A screen locking ransomware that became relatively famous is ‘WinLock’ which emerged in Russia in 2010. The lock displayed a message with an erotic image and required the user to use an SMS payment system worth $10 to be free and therefore save themselves the embarrassment of having erotic images stuck on their computer for all to see. The people responsible for WinLock were arrested (after making $ 16 million with the scheme).
The Next Generation of Ransomware
The next generation of ransomware has already received the name of: crypto-ransomware. Computers and mobile devices (tablets and smartphones) now have enough processing power to encrypt files quickly and only the attacker has the cryptographic keys used in the attack, it is very difficult for the victim to recover the affected files.
Another strength of crypto-ransomware is that even when they are removed from the operating system, the encrypted files remain that way, therefore the chances of the user giving up and paying increases considerably to try and save their device.
The Worst Cybersecurity Ransomware Attacks
One of the best-known crypto-ransomware attacks was CryptoLocker (2013), which used up to 2048-bit RSA-type encryption. When this malware blocked data it displayed a message on the screen informing that the user would only have their files back (documents, photos, videos, etc.) after a payment was recieved completely bricking devices.
The WannaCry ransomware attack (2017) targeted computers running the Microsoft Windows operating system by encrypting data and demanding ransom payments through Bitcoin cryptocurrency. It propagated through EternalBlue, an exploit developed by the USA Agency (NSA) for older Windows systems (Win XP) that was released by Shadow Brokers (Hacker Group) a few months prior to the attack. While Microsoft had released patches previously to close the exploit, much of WannaCry’s spread was from organisations that had not applied these patches or they were using older Windows systems that were past their end-of-life. WannaCry also took advantage of installing backdoors onto infected systems. The National Health Service (NHS) in the UK was massively affected having to shutdown systems, creating a chaotic scenario for patients with much of their personal data compromised. A report published by the government estimates the ransomware caused approximately £19m of lost output and £73m in IT costs. Some £72m was spent on restoring systems and data in the weeks after the attack.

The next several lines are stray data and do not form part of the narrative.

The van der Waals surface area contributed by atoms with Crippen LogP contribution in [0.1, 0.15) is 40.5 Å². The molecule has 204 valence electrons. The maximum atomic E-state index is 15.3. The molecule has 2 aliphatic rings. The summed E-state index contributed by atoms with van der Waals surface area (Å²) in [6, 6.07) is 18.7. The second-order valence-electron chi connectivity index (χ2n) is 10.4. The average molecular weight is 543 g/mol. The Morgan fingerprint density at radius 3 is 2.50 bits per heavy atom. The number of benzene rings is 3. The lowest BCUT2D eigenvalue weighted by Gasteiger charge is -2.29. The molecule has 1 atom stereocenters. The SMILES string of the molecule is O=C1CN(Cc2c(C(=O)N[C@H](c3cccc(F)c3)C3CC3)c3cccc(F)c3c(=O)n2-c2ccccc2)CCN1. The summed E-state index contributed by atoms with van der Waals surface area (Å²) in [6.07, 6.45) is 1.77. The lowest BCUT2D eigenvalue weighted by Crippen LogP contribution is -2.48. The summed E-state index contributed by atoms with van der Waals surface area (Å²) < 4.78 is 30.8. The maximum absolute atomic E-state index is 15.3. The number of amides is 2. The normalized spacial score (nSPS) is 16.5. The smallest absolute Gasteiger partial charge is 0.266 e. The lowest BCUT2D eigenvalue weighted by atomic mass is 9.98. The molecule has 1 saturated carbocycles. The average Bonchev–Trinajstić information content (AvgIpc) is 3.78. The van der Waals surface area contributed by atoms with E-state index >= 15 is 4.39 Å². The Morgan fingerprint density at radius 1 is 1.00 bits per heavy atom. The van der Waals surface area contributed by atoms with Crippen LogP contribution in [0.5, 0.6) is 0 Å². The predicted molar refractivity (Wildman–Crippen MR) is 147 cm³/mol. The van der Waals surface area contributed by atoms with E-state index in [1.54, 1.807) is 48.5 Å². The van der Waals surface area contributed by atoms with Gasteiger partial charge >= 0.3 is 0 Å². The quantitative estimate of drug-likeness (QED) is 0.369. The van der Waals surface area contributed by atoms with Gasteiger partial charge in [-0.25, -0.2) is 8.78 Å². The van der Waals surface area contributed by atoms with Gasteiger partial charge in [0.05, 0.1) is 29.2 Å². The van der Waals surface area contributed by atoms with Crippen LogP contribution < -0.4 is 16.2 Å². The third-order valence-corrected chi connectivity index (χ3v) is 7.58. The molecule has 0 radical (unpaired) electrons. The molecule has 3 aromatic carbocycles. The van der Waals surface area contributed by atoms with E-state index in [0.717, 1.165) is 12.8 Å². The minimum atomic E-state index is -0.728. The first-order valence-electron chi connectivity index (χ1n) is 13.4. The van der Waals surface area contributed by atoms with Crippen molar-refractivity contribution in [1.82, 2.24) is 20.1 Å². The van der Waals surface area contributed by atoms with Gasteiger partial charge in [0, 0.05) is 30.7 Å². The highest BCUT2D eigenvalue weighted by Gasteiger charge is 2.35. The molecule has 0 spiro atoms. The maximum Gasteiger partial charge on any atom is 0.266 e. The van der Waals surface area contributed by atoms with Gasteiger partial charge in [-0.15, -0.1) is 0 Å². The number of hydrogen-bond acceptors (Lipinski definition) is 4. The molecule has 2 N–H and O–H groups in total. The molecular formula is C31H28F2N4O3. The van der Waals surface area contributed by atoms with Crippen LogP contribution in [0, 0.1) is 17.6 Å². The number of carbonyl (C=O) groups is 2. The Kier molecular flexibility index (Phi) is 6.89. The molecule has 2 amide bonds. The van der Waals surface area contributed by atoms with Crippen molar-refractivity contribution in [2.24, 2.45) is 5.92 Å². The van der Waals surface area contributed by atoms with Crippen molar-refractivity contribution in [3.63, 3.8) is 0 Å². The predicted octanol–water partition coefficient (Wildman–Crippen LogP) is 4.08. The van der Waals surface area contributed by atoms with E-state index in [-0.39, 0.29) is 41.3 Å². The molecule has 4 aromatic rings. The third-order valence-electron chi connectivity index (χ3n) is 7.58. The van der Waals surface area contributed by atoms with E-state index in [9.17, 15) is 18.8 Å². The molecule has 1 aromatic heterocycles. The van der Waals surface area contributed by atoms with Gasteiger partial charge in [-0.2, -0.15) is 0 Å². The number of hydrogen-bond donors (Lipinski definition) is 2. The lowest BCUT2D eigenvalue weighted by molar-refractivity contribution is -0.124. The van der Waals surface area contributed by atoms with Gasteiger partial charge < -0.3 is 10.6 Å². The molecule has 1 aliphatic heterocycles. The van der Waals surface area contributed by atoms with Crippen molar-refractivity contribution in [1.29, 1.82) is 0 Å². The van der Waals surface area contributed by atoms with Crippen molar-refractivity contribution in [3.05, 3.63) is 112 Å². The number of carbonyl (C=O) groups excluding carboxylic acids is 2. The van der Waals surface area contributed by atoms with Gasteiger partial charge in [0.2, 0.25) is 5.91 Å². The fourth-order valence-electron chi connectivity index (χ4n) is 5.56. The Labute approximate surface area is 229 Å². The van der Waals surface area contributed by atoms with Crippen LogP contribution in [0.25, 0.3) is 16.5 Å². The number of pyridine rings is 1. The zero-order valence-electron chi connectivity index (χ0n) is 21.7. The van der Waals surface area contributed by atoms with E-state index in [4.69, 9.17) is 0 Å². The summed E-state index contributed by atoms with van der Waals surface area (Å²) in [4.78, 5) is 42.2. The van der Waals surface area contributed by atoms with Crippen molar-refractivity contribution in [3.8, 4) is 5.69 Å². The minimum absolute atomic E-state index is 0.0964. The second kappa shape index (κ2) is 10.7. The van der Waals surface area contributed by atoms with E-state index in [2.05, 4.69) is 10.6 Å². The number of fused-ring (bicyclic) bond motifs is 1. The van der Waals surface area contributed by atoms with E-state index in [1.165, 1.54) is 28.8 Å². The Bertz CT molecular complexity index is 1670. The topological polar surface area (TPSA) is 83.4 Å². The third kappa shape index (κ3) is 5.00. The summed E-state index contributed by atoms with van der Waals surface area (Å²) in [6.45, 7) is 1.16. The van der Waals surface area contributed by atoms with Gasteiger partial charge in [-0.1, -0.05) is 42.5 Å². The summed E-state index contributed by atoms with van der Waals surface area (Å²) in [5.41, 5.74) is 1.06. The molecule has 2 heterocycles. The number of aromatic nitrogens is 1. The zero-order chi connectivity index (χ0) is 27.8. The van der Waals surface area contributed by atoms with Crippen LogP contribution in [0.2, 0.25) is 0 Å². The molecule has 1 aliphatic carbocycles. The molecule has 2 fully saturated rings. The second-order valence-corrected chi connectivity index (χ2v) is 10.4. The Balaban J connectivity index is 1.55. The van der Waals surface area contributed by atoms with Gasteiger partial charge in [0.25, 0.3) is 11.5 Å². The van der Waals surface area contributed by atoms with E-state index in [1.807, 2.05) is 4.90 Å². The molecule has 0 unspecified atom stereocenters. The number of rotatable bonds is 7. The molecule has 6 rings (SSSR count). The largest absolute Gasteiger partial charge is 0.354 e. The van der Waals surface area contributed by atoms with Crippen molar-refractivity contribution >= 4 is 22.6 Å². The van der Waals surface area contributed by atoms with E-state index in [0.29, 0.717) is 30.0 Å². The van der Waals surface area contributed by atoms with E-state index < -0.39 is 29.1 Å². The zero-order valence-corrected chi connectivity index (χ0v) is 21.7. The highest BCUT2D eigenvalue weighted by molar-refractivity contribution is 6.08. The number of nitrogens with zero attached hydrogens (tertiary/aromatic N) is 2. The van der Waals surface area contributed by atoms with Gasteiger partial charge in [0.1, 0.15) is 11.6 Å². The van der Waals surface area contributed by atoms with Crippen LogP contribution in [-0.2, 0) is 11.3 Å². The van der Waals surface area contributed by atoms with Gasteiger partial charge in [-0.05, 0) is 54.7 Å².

The attack was stopped within a few days of its discovery due to emergency patches released by Microsoft, and the discovery of a kill switch that prevented infected computers from spreading WannaCry further. The attack was estimated to have affected more than 200,000 computers across 150 countries, with total damages ranging from hundreds of millions to billions of dollars. Security experts believed from preliminary evaluation of the worm that the attack originated from North Korea or agencies working for the country.
This kind of attacks gets worse when Enterprise Systems servers critical to a business are attacked: as no user can access the system this completely prevents the application from working. To bring back the entire Infrastructure using backups is not an easy task due the Terabytes of data lost in such a short time frame and businesses cannot afford to stop functioning as so many only operate online. We recommend our clients to start with our tailored Security Assessment so we can identify and mitigate the blind spots, therefore building a resilient Incident Response Plan.
Anatomy of an Attack – Inside the Mind of a Hacker
Click below to watch an interesting video into the Anatomy of an Attack.